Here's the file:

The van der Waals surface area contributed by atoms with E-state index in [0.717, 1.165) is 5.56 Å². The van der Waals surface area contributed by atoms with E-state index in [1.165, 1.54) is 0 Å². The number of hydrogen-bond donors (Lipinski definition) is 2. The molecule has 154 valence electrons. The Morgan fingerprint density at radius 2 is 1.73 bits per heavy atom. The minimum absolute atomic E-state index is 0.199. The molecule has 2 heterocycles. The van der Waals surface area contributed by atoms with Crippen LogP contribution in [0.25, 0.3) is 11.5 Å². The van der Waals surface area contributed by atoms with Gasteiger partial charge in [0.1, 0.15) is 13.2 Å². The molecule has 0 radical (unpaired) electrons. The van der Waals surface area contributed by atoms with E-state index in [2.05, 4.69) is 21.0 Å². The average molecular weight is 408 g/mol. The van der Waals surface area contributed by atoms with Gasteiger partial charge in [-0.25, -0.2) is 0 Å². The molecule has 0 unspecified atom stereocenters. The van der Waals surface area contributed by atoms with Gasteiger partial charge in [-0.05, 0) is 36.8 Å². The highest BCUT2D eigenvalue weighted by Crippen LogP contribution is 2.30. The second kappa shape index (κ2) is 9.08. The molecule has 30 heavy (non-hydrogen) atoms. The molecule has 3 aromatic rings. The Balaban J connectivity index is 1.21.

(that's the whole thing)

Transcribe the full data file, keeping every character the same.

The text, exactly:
The van der Waals surface area contributed by atoms with E-state index in [0.717, 1.165) is 5.56 Å². The van der Waals surface area contributed by atoms with E-state index in [1.165, 1.54) is 0 Å². The number of hydrogen-bond donors (Lipinski definition) is 2. The molecule has 154 valence electrons. The Morgan fingerprint density at radius 2 is 1.73 bits per heavy atom. The minimum absolute atomic E-state index is 0.199. The molecule has 2 heterocycles. The van der Waals surface area contributed by atoms with Crippen LogP contribution in [0.25, 0.3) is 11.5 Å². The van der Waals surface area contributed by atoms with Gasteiger partial charge in [0.1, 0.15) is 13.2 Å². The molecule has 0 radical (unpaired) electrons. The van der Waals surface area contributed by atoms with E-state index in [2.05, 4.69) is 21.0 Å². The average molecular weight is 408 g/mol. The van der Waals surface area contributed by atoms with Gasteiger partial charge in [-0.25, -0.2) is 0 Å². The molecule has 0 unspecified atom stereocenters. The van der Waals surface area contributed by atoms with Gasteiger partial charge in [-0.05, 0) is 36.8 Å². The highest BCUT2D eigenvalue weighted by Crippen LogP contribution is 2.30. The second kappa shape index (κ2) is 9.08. The molecule has 30 heavy (non-hydrogen) atoms. The molecule has 3 aromatic rings. The Balaban J connectivity index is 1.21.